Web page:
The distance between Washington and Beijing is more than 11,000 kilometers or nearly 7,000 miles. But it could be light years when it comes to the deteriorating trade dispute between the United States and China.
During the past 24 hours, the chasm has deepened after President Donald Trump appeared to take relations between the US and the European Union out of the deep freeze following crucial White House talks.
As discussions were about to start with European Commission President Jean-Claude Juncker to resolve the EU trade spat, China’s President Xi Jinping was making his keynote speech at the BRICS Summit in Johannesburg with the leaders of Brazil, Russia, India and South Africa in attendance.
Calling for an end to “unilateralism and protectionism,” Xi hammered home his point but stressed that “a trade war should be rejected because there will be no winners.”
Hours later, Trump was bragging about the outcome of his meeting with Juncker and the proposed plan to move towards “zero” tariffs after the EU agreed to buy more American exports worth billions of dollars, including soybeans and natural gas, as well as working to reform international trade rules.
— Donald J. Trump (@realDonaldTrump) July 25, 2018
“So, we had a big day, very big,” he told the media in the White House rose garden, standing alongside Juncker. “We agreed today, first of all, to work together toward zero tariffs, zero non-tariff barriers and zero subsidies on non-auto industrial goods.”
Juncker was slightly more restrained and pragmatic.
He made it clear that the EU was willing to import “soybeans from the US” but warned that negotiations would only continue if further tariffs were put on hold and “existing” ones were reassessed.
“The avoidance of a disaster is not a success,” Bart Oosterveld, the director of the global business and economics program at the Atlantic Council, a think tank in Washington, told The Guardian in London.
“What I think we saw is the resumption of some basic dialogue. Individual items like soybeans and LNG [liquefied natural gas] are not massively significant. I don’t think the EU would agree to a major revision of trade terms without steel and aluminum being taken off the table first,” he added.
Still, the news will be a wake-up call for Xi’s government, which was desperate to persuade the EU to become an ally in the US-Sino conflict.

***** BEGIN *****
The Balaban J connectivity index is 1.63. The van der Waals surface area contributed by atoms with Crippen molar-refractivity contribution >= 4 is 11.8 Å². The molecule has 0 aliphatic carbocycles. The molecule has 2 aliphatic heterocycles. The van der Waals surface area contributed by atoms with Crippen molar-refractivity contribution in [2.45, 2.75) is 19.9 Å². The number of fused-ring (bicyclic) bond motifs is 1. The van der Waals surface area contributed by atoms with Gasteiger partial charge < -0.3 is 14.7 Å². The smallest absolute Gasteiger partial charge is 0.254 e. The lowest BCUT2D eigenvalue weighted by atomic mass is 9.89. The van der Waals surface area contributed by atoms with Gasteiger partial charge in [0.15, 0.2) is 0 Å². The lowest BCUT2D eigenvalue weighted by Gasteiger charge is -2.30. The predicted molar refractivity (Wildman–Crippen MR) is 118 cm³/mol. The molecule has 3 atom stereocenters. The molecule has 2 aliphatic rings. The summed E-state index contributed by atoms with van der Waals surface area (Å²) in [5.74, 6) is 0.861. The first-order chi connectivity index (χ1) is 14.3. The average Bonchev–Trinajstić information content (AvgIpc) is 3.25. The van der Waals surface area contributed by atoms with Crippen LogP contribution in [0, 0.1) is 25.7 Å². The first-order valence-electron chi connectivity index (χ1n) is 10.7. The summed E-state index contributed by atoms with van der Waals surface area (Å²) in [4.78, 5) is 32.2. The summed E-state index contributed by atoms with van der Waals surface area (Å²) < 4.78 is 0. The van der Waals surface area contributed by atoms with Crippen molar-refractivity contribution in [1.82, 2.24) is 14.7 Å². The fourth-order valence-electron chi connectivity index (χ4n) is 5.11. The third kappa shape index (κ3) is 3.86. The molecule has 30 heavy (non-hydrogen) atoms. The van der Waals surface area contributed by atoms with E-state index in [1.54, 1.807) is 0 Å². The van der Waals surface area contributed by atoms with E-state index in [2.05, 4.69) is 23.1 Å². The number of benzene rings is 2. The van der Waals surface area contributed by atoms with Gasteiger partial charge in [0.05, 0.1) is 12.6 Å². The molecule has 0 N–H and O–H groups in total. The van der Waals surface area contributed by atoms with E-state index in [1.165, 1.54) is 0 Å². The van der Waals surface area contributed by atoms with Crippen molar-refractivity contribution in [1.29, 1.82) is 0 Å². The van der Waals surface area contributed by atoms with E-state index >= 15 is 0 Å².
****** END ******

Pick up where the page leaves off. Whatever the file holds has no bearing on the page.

In meetings in Brussels, Berlin and Beijing, senior Chinese officials, including Vice-Premier Liu He and the country’s top diplomat, State Councillor Wang Yi, had proposed an alliance between the two economic powers earlier this month by offering to further open up the domestic market to European companies.
“China wants the European Union to stand with Beijing against Washington, to take sides,” one European diplomat told Reuters. “We won’t do it and we have told them that.”
For Xi, that leaves the world’s second-largest economy standing alone as the trade war continues to escalate.
Great to be back on track with the European Union. This was a big day for free and fair trade!
— Donald J. Trump (@realDonaldTrump) July 26, 2018
At the BRICS Summit, rising tensions have dominated the gathering, which represents at least 40% of the global population, with China’s president spelling out the challenges ahead.
“Unilateralism and protectionism are mounting, dealing a severe blow to multilateralism and the multilateral trading regime,” he said, without mentioning the US by name.
“We are facing a choice between cooperation and confrontation, between opening up and closed-door policy and between mutual benefit and a beggar-thy-neighbor approach. The international community has again reached a new crossroads.”
Earlier, Trump had added another layer to the dispute when he went into Twitter overdrive, accusing the country of “vicious” trade tactics by targeting US farmers who “I love [and] respect” in tit-for-tat tariffs.
Until the rhetoric cools, the chasm between two of the world’s largest economic powers will turn into a black hole.